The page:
ABKCO Music, Inc. v. Westminster Music, Ltd., 838 F. Supp. 153 (S.D.N.Y. 1993)

U.S. District Court for the Southern District of New York - 838 F. Supp. 153 (S.D.N.Y. 1993)
December 2, 1993

838 F. Supp. 153 (1993)

ABKCO MUSIC, INC., Plaintiff, v. WESTMINSTER MUSIC, LTD., Defendant.

No. 91 Civ. 2155 (LBS).

United States District Court, S.D. New York.

December 2, 1993.

*154 Pryor, Cashman, Sherman & Flynn, New York City (Donald S. Zakarin, Paige Moore, of counsel), for plaintiff.

Abeles Clark Osterberg and Prager, New York City (Robert C. Osterberg, Stuart Prager, of counsel), for defendant.

  OPINION

SAND, District Judge.

By oral opinion delivered November 29, 1993, we denied plaintiff's request for a jury instruction on the law regarding a licensee's exploitation of a publishing license through newly developed technologies that were not in existence at the time the licensing contract was written. We write now to clarify our reasoning on this significant issue, as to which the law in the Second Circuit is unsettled.

The issue arose at trial of a dispute between two music publishing companies over the scope of subpublishing rights granted in 1966 in certain songs by the Rolling Stones (the "Songs"). The parties dispute the scope of rights conveyed by the predecessor-in-interest of plaintiff ABKCO Music, Inc. ("ABKCO"), the copyright holder, to the predecessor-in-interest of defendant Westminster Music, Ltd. ("Westminster") in the 1966 subpublishing contract (the "Contract"). The Contract, as subsequently modified, conveyed to Westminster "all rights" in the Songs, "including but not limited to" certain more limited rights, within a territory encompassing the entire world with the exception of the United States and Canada (the "Territory"). Nothing in the Contract refers in any way to rights in technologies yet to be developed, and the parties did not discuss the issue during negotiations. Among the issues disputed by the parties is whether, under New York law, the "all rights" language conveyed to Westminster the right to issue licenses for the Songs on videocassettes and other media that were not in existence when the Contract was signed in 1966.

ABKCO requested a charge instructing the jury as follows:

 With respect to videocassettes, the parties are in agreement that the technology and market for home use videocassettes did not exist in 1966 and did not come into existence until the early 1970s, years after the contract was negotiated and signed. You must therefore consider whether you believe that the parties intended to include within the grant of rights to Westminster, no matter what you may decide the scope of that grant of rights to be, uses of the compositions that they did not discuss and which did not exist. As a rule, to assist you in making your determination, I will charge you that, absent knowledge of a technology or absent language in an agreement indicating an intent to grant rights of exploitation that both exist now as well as means of exploitation that do not presently exist but might come into existence in the future, the law presumes that there was no intent to grant such rights.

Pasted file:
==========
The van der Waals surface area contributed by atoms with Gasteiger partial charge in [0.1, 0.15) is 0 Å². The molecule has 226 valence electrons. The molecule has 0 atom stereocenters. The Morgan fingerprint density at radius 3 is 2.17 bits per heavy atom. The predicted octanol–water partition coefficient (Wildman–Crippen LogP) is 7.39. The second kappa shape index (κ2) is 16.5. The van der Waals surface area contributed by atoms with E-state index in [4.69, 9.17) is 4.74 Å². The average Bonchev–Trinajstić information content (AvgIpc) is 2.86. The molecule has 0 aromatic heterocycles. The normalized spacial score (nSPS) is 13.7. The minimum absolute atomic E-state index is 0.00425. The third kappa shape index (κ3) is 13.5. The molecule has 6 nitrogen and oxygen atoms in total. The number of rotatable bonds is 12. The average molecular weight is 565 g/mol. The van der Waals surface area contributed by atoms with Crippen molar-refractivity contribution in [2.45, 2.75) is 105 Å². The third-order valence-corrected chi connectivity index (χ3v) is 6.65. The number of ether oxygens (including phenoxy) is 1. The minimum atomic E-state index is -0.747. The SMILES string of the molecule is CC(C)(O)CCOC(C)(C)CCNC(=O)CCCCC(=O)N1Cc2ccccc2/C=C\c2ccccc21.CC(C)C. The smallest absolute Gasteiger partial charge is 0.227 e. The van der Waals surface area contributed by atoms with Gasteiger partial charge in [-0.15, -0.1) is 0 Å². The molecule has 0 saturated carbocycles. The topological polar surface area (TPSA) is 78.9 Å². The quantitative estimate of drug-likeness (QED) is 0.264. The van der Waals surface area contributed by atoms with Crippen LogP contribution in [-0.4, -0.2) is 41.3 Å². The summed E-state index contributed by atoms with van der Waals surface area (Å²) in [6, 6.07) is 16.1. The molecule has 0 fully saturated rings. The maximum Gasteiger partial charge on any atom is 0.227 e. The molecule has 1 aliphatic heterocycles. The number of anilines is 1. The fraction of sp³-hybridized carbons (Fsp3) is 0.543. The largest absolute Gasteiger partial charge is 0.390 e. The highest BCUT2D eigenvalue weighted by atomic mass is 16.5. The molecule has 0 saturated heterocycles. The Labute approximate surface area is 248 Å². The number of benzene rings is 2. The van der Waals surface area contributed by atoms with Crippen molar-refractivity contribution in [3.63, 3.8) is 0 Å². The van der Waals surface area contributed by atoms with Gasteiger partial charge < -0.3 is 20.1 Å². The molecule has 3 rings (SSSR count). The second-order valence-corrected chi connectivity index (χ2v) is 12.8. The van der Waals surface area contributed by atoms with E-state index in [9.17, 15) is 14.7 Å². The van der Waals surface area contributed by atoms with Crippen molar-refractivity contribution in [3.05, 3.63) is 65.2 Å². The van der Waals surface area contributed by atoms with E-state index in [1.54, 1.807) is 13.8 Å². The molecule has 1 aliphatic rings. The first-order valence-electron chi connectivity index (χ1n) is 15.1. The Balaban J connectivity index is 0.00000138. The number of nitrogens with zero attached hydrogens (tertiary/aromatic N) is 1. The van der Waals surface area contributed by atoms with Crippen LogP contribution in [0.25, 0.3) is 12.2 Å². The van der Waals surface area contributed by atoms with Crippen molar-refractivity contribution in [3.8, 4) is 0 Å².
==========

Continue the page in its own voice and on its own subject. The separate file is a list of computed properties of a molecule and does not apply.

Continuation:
Plaintiff's Requested Instruction No. 16 (emphasis added).

In a charging conference with the parties on November 29, 1993, we denied that part of the requested charge that we have highlighted above. We charged the jury instead as follows:

 You must therefore consider what you think was the parties' intention regarding technologies not yet in existence. Did the parties intend to include within the grant of rights to Westminster potential uses of the Songs in media that did not yet exist? Or did they intend to restrict the grant of rights to technologies already in existence? This is an issue for you the jury to decide, in light of the language of the Contract, the statements of witnesses, and all the other evidence that has been presented in this trial, guided by the instructions I have *155 given you on how to interpret the Contract.  DISCUSSION

The Second Circuit has not squarely addressed the issue of licensing rights in new technologies, and the law elsewhere on this issue is equally unsettled. See Melville B. Nimmer & David Nimmer, 3 Nimmer on Copyright § 10.10[B] (1992) ("Nimmer"). Nimmer identifies "two possible approaches" 1) the preferred, broad-construction approach, allowing the licensee to "pursue any uses which may reasonably be said to fall within the medium as described in the license"; and 2) the less favored, strict-construction approach, granting the licensee only such uses as fall within the "unambiguous core meaning" of the term. Id. at 10-85 to 10-86. By asking us to instruct the jury that "the law presumes that there was no intent to grant such rights [in not-yet-developed technologies]," ABKCO has in effect asked us to choose the second, strict-construction approach. For the reasons set out below, we have instead chosen the first approach, favoring a less restrictive construction of ABKCO's intent as licensor.